Caffeine Chemistry


This Brutalist babe is the newest cafe from NZ coffee roasters eighthirty.
(If you haven’t seen it yet – their High St cafe is one of our most popular blog features – see that here).

Located in the iconic 1920’s Tasman Building (Anzac Ave, Auckland), the space is actually eighthirty’s wholesale production facility. They just happen to also be open cafe hours, so you and I can grab a brew and a bite. It’s been designed with the same meticulous attention to craft and care that eighthirty take with their coffee, and is a collaboration between architect Dominic Glamuzina and eighthirty founder Glenn Bell, who set out to create a modern coffee laboratory.

The state-of-the-art tech here includes a stainless steel Loring roaster (there’s only one other in New Zealand) that lets eighthirty triple their output, with impeccable consistency of roast. There’s also precision coffee scales, a reverse osmosis water filter which guarantees the proper water mineral content for your coffee, and New Zealand’s very first Modbar pour-over system – an intelligent tap that pours water at the perfect temp and perfect speed for Chemex and V60 brews. Cool Science.

Details you would have spotted but that I still want to mention: white La Marzoccos with matching matte white milk jugs (I want this at home!), that hulking faceted concrete counter, black timber stools designed by Ben Glass, and steel wire furniture custom built by eighthirty engineer and co-owner Tim Solomon.

Don’t ask for a trim bowl latte here. (Not that you would.)






I’ve been wanting to show you around this spot since its opening. Of course, it was that ultramarine blue (Pantone 072, perhaps?) that first caught my eye. The name’s on point, too – perfect name for a place where the blue is royal and the food and design are both big wins.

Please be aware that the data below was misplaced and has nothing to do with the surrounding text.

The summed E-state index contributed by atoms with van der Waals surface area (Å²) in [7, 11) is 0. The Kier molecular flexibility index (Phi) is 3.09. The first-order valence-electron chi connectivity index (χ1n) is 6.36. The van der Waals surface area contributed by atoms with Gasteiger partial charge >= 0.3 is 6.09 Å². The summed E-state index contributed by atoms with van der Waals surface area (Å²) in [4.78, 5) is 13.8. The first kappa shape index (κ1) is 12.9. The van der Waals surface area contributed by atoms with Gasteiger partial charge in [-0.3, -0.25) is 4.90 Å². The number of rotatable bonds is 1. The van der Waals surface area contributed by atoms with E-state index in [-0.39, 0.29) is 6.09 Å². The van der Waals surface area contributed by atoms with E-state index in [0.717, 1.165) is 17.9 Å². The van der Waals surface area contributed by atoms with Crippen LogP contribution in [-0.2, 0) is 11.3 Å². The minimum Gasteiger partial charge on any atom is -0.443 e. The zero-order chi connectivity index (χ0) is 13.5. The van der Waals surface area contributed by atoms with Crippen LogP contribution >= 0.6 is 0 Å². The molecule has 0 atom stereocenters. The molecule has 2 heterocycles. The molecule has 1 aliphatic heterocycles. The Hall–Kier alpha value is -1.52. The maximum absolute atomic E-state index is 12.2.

Champ is run by the two brothers behind Mt Eden’s loved RAD cafe, with interior design by Material Creative.

The interior is clean and contemporary, but also serves you a little 80’s American diner vibe, with some nostalgic nods to my New Zealand childhood – especially the plastic food trays, and the special menu of Toasties cooked in the classic triangle toastie machine. These ain’t your mums toasties, though. ‘Spaghetti & Sausage’ is really Pokeno Toulouse pork sausage, with a housemade pasta swimming in rich tomato sauce spiked with loads of fresh herbs, and the humble cheese toastie is an oozy 15-month gruyere with truffled butter, mustard, onion and chives. Maybe chase with one of the vanilla bean donuts they bake fresh every morning. Uber Eats to Mount Maunganui pls?

Champ offers espresso blends from Rocket that are created especially for them, and they also serve their current favourite single-origin filter brew.

Things noticed and loved: mint green staff shirts (love the choice of a slightly clashing colour); pieces of flair (shout out to Office Space) including a Champ coffee pin; herringbone subway tiles; those nostalgic tea room plastic trays and Champ diner mugs; gorgeous black King Dome pendant lights by Dowel Jones; the epic blue Marzocco; Benjamin Franklin’s famous morning mantra as a neon sign; and the takeaway cups which say FANTASTIC on one side (we love little surprising touches like that).